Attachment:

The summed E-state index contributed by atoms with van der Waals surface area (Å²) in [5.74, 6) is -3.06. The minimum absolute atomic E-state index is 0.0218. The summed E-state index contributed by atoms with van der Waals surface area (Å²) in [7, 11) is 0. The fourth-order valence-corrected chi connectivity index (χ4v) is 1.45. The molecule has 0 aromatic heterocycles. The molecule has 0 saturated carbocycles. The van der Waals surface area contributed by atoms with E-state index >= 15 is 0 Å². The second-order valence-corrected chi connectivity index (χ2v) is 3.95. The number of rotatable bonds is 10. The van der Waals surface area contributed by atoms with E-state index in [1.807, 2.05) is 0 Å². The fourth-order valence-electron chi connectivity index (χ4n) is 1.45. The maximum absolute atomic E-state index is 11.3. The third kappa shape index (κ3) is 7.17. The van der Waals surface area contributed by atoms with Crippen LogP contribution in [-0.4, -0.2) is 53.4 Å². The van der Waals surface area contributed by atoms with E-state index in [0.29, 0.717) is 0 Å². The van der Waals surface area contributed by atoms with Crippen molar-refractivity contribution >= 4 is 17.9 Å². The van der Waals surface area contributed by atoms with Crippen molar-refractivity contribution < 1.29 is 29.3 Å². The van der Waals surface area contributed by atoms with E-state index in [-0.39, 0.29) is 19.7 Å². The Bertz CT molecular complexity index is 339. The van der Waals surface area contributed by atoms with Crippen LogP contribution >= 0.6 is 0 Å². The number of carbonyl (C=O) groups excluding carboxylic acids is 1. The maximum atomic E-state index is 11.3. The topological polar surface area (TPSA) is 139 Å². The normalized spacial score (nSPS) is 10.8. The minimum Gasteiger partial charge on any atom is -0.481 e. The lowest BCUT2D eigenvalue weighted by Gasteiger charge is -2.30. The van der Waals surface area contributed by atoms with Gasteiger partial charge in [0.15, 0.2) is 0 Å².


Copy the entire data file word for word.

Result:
The summed E-state index contributed by atoms with van der Waals surface area (Å²) in [5.74, 6) is -3.06. The minimum absolute atomic E-state index is 0.0218. The summed E-state index contributed by atoms with van der Waals surface area (Å²) in [7, 11) is 0. The fourth-order valence-corrected chi connectivity index (χ4v) is 1.45. The molecule has 0 aromatic heterocycles. The molecule has 0 saturated carbocycles. The van der Waals surface area contributed by atoms with E-state index >= 15 is 0 Å². The second-order valence-corrected chi connectivity index (χ2v) is 3.95. The number of rotatable bonds is 10. The van der Waals surface area contributed by atoms with E-state index in [1.807, 2.05) is 0 Å². The fourth-order valence-electron chi connectivity index (χ4n) is 1.45. The maximum absolute atomic E-state index is 11.3. The third kappa shape index (κ3) is 7.17. The van der Waals surface area contributed by atoms with Crippen LogP contribution in [-0.4, -0.2) is 53.4 Å². The van der Waals surface area contributed by atoms with E-state index in [0.29, 0.717) is 0 Å². The van der Waals surface area contributed by atoms with Crippen molar-refractivity contribution >= 4 is 17.9 Å². The van der Waals surface area contributed by atoms with Crippen molar-refractivity contribution < 1.29 is 29.3 Å². The van der Waals surface area contributed by atoms with E-state index in [-0.39, 0.29) is 19.7 Å². The Bertz CT molecular complexity index is 339. The van der Waals surface area contributed by atoms with Crippen LogP contribution >= 0.6 is 0 Å². The number of carbonyl (C=O) groups excluding carboxylic acids is 1. The maximum atomic E-state index is 11.3. The topological polar surface area (TPSA) is 139 Å². The normalized spacial score (nSPS) is 10.8. The minimum Gasteiger partial charge on any atom is -0.481 e. The lowest BCUT2D eigenvalue weighted by Gasteiger charge is -2.30. The van der Waals surface area contributed by atoms with Gasteiger partial charge in [0.15, 0.2) is 0 Å².